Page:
DVB video journalist Zaw Pe, who was sentenced to one year in prison on 7 April, has been included in a list of “100 information heroes” compiled by international watchdog Reporters Without Borders ahead of World Press Freedom Day on 3 May.
“Zaw Phay [Zaw Pe] is an experienced journalist who started out as a clandestine video reporter for Democratic Voice of Burma [DVB] during the Saffron Revolution in 2007,” Reporters Without Borders said. “He is also a former political prisoner who was given a three-year jail sentence in 2010 for filming ‘without permission’ while investigating a water shortage in Nat Mauk, in the central Magwe region.
“Released in a January 2012 amnesty, he went back to work at once. His journalistic dedication got him into trouble a few months later when he investigated a Japanese-funded scholarship programme in Magwe. A local education department official filed a complaint accusing him of trespassing on government property and disturbing a civil servant in the course of his duties. In April 2014, almost two years after the complaint, Zaw Phay was sentenced to a year in prison under articles 448 and 353 of the penal code.”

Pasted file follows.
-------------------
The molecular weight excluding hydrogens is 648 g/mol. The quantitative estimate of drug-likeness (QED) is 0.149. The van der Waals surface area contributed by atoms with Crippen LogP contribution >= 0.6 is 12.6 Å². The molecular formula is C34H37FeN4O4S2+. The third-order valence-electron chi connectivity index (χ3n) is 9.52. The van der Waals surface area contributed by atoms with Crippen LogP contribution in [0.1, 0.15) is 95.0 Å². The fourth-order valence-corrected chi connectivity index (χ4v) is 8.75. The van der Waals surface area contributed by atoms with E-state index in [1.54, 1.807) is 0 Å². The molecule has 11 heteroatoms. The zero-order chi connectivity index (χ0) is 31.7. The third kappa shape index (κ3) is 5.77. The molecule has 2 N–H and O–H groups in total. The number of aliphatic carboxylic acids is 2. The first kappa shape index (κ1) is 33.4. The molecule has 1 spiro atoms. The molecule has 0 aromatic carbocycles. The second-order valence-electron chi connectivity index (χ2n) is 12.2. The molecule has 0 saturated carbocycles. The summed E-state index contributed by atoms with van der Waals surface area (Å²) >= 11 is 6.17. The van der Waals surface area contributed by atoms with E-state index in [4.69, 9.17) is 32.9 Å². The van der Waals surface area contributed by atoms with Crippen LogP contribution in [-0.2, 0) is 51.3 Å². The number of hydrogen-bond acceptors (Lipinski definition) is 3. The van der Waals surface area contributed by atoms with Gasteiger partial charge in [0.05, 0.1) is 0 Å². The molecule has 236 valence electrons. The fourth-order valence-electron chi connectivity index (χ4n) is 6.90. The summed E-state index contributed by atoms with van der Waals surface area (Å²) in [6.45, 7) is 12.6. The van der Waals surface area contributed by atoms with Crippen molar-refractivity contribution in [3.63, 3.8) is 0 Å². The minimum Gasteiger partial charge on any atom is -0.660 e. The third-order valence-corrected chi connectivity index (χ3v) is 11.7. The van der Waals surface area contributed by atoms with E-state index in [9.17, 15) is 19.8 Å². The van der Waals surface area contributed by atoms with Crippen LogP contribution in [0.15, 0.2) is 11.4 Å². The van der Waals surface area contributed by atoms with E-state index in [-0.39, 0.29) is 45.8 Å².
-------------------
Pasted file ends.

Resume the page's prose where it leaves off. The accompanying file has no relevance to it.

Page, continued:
Since his sentencing, colleagues and international media groups have flocked to support Zaw Pe, and he is now the focus of campaigns organised by Amnesty International, Burma Campaign UK, and US Campaign for Burma.
According to DVB Rangoon bureau chief Toe Zaw Latt, “DVB is confident that reporter Zaw Pe was fulfilling his responsibility as a news reporter to inquire about a scholarship programme at the Magwe Township Education Department, which was in the public interest and therefore we completely denounce his sentencing.
“Despite all the government officials’ pledges of press reform, we believe the jailing of Zaw Pe is an obstacle to media freedom in the country, and we call for the unconditional release of the reporter and his co-defendant.”
Others included in the “100 information heroes” list were Glenn Greenwald and Laura Poitras, the US journalists responsible for revealing mass electronic surveillance methods used by the US and British intelligence.
In a statement released on Wednesday, Reporters Without Borders said, “Through their courageous work or activism, these ‘100 heroes’ help to promote the freedom enshrined in Article 19 of the Universal Declaration of Human Rights, the freedom to ‘seek, receive and impart information and ideas through any media and regardless of frontiers’. They put their ideals in the service of the common good. They serve as examples.”